E-commerce giant Amazon.com Inc. (AMZN) is looking at using refrigeration technology developed by the U.S. military for its push into the prepared meals marketplace. While the leading online retailer hasn’t made its aspirations in prepared meals official, it has filed for a trademark in the area, and 915 Labs, a Denver startup that is advancing the refrigeration technology, told Reuters Amazon has talked about selling ready-to-eat meals as early as 2018.

The food preparation technology, known as microwave-assisted thermal sterilization (MATS), enables the meals to maintain their flavors and texture by placing the sealed food packages in pressurized water and using microwaves for several minutes to heat them up, reported Reuters. What’s more, the startup said that thanks to the technology, the meals can be housed on the shelf of a warehouse for as long as a year. The meals that 915 Labs described to Reuters include beef stew and a vegetable frittata that don’t require refrigeration, which means they can be easy for Amazon to ship. If the retailer adopts the technology and rolls it out on a mass scale, it will give consumers another reason to purchases their groceries online—something that is slowing growing in popularity. (See also: Amazon Sets Its Sights on the U.S. Ticketing Market.)

A New Big Blue?

Amazon's push to get into prepared meals market comes at time when businesses delivering ready-made meals and food kits that provide all the ingredients, like Blue Apron, are gaining in popularity, with big growth expected in the coming years. According to market research firm Packaged Facts, U.S. meal kit delivery services likely generated around $1.5 billion in sales last year and are expected to grow into a multi-billion industry during the next five years. “These days, consumers have access to almost everything without leaving their home and—through the power of smartphones—without even speaking to another human being. Rather than worrying whether meal kit delivery services will cut into their business, some grocers and food marketers are taking the bull by the horns and starting their own such services,” said David Sprinkle, research director at Packaged Facts, in the forecast report last spring. (See also: Can Amazon Make a Meal of Blue Apron?)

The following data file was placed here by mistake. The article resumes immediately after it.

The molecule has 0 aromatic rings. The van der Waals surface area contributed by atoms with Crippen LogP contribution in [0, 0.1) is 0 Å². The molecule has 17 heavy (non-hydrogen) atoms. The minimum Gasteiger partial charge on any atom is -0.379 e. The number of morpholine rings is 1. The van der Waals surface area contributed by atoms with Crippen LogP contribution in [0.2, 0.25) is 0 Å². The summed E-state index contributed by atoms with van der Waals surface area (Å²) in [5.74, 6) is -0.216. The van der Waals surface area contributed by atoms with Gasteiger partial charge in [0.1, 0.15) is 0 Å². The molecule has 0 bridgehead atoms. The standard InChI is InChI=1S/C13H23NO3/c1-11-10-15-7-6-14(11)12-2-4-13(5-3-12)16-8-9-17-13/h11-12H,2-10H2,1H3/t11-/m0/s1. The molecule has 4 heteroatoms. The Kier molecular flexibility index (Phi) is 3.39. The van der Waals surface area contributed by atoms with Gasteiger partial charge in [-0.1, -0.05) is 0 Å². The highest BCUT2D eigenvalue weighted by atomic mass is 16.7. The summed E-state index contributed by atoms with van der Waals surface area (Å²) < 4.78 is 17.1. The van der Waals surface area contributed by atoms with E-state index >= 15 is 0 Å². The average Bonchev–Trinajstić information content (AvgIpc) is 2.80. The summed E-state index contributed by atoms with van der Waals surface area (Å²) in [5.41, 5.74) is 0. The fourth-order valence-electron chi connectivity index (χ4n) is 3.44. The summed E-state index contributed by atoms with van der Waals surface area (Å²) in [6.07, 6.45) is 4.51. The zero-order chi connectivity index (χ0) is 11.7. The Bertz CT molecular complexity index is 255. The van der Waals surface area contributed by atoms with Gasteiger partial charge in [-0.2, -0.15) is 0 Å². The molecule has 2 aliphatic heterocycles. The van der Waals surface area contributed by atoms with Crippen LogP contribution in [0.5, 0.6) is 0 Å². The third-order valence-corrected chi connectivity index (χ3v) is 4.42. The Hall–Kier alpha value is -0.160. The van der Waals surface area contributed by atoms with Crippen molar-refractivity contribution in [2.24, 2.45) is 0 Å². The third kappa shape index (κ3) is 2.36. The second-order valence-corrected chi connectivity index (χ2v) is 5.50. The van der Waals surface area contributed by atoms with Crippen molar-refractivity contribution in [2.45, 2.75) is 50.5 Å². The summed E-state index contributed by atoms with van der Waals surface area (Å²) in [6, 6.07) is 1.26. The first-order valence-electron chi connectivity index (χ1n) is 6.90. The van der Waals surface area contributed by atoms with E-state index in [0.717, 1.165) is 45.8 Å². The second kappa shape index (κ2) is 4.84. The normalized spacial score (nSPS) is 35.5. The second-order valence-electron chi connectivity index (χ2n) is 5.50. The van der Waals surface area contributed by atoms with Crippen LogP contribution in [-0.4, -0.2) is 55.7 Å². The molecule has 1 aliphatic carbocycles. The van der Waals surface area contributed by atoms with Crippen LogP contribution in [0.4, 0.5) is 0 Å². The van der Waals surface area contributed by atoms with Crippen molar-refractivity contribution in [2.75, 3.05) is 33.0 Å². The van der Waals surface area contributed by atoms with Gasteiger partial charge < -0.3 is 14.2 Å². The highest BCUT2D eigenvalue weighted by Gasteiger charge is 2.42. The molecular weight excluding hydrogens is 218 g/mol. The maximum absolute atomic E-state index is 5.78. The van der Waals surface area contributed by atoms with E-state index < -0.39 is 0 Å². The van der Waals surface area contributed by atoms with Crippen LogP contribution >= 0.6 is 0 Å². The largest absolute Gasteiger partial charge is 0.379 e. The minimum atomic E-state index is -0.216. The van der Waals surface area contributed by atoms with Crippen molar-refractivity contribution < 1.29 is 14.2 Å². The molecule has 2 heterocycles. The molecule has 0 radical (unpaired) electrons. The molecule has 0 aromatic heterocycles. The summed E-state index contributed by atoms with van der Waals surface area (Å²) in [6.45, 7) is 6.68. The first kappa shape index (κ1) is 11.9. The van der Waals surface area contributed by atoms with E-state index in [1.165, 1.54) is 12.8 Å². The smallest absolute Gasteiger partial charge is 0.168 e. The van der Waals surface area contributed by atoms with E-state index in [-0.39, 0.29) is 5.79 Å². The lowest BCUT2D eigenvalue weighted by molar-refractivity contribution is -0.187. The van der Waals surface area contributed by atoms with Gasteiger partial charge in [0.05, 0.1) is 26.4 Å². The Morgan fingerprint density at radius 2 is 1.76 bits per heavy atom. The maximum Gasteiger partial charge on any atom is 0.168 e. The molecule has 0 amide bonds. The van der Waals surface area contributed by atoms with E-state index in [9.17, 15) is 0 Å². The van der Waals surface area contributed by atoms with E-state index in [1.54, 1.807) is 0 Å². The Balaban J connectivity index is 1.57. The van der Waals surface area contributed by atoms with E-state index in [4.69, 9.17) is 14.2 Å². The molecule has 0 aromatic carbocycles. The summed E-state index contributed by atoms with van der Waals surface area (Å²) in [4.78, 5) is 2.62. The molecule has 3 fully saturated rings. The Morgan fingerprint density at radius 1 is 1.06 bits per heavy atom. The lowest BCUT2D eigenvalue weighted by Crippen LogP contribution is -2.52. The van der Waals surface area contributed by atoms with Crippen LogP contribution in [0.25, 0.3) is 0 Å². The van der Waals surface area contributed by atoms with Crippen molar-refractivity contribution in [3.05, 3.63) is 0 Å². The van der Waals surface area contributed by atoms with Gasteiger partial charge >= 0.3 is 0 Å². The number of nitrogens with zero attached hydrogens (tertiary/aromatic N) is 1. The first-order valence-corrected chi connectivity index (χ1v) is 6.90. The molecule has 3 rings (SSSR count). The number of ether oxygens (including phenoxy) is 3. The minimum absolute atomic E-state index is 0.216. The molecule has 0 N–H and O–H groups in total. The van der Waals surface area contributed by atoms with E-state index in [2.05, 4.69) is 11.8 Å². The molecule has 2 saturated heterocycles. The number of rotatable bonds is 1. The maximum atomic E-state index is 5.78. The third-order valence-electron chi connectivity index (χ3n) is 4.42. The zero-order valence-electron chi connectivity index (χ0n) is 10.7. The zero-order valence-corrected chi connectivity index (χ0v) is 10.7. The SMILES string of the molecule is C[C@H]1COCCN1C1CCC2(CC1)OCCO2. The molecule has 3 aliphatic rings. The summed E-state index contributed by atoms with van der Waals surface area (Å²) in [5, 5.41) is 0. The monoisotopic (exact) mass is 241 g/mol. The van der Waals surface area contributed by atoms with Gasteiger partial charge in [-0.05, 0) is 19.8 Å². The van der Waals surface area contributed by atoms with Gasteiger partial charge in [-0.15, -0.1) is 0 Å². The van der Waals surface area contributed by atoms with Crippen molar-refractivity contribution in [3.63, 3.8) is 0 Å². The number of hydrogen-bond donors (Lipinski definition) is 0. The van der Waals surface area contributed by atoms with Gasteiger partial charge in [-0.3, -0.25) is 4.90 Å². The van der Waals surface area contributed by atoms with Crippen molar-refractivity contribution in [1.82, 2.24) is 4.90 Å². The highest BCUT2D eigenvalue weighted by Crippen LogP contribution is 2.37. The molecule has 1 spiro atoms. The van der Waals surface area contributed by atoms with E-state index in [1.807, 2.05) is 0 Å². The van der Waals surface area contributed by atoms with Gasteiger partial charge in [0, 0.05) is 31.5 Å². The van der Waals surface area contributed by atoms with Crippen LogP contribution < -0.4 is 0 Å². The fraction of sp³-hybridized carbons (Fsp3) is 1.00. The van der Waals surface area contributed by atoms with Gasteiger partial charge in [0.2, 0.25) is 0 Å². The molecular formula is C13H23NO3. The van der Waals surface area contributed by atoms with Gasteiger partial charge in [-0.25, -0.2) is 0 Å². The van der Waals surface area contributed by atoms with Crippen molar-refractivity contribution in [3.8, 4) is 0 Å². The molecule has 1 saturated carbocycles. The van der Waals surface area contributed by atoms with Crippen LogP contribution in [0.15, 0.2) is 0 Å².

In July, Amazon made its plans a little clearer when TheStreet.com spotted a trademark application that showed its Amazon Technologies unit is gearing up to create and sell prepackaged food kits. In the application, the unit described its efforts as “prepared food kits composed of meat, poultry, fish, seafood, fruit and/or and [sic] vegetables ... ready for cooking and assembly as a meal.” The tagline of the offering according to TheStreet.com: "We do the prep. You be the chef."


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